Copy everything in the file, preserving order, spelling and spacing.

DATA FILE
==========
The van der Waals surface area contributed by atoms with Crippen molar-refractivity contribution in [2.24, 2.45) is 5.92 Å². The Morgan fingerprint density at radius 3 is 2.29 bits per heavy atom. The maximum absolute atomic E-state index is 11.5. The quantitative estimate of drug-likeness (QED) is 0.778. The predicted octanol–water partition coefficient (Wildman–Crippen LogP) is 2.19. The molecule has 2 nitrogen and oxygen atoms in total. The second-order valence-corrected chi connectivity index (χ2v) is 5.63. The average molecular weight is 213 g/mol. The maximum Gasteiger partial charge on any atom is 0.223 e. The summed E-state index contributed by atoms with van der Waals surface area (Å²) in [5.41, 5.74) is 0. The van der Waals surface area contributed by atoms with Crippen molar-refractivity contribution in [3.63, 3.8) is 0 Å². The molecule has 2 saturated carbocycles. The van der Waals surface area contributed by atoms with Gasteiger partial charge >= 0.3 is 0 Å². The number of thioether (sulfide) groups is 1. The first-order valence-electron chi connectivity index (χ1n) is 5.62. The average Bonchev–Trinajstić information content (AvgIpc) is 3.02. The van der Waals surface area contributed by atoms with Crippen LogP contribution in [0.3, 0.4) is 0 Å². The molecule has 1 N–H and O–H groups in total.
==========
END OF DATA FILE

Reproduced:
The van der Waals surface area contributed by atoms with Crippen molar-refractivity contribution in [2.24, 2.45) is 5.92 Å². The Morgan fingerprint density at radius 3 is 2.29 bits per heavy atom. The maximum absolute atomic E-state index is 11.5. The quantitative estimate of drug-likeness (QED) is 0.778. The predicted octanol–water partition coefficient (Wildman–Crippen LogP) is 2.19. The molecule has 2 nitrogen and oxygen atoms in total. The second-order valence-corrected chi connectivity index (χ2v) is 5.63. The average molecular weight is 213 g/mol. The maximum Gasteiger partial charge on any atom is 0.223 e. The summed E-state index contributed by atoms with van der Waals surface area (Å²) in [5.41, 5.74) is 0. The van der Waals surface area contributed by atoms with Crippen molar-refractivity contribution in [3.63, 3.8) is 0 Å². The molecule has 2 saturated carbocycles. The van der Waals surface area contributed by atoms with Gasteiger partial charge >= 0.3 is 0 Å². The number of thioether (sulfide) groups is 1. The first-order valence-electron chi connectivity index (χ1n) is 5.62. The average Bonchev–Trinajstić information content (AvgIpc) is 3.02. The van der Waals surface area contributed by atoms with Crippen LogP contribution in [0.3, 0.4) is 0 Å². The molecule has 1 N–H and O–H groups in total.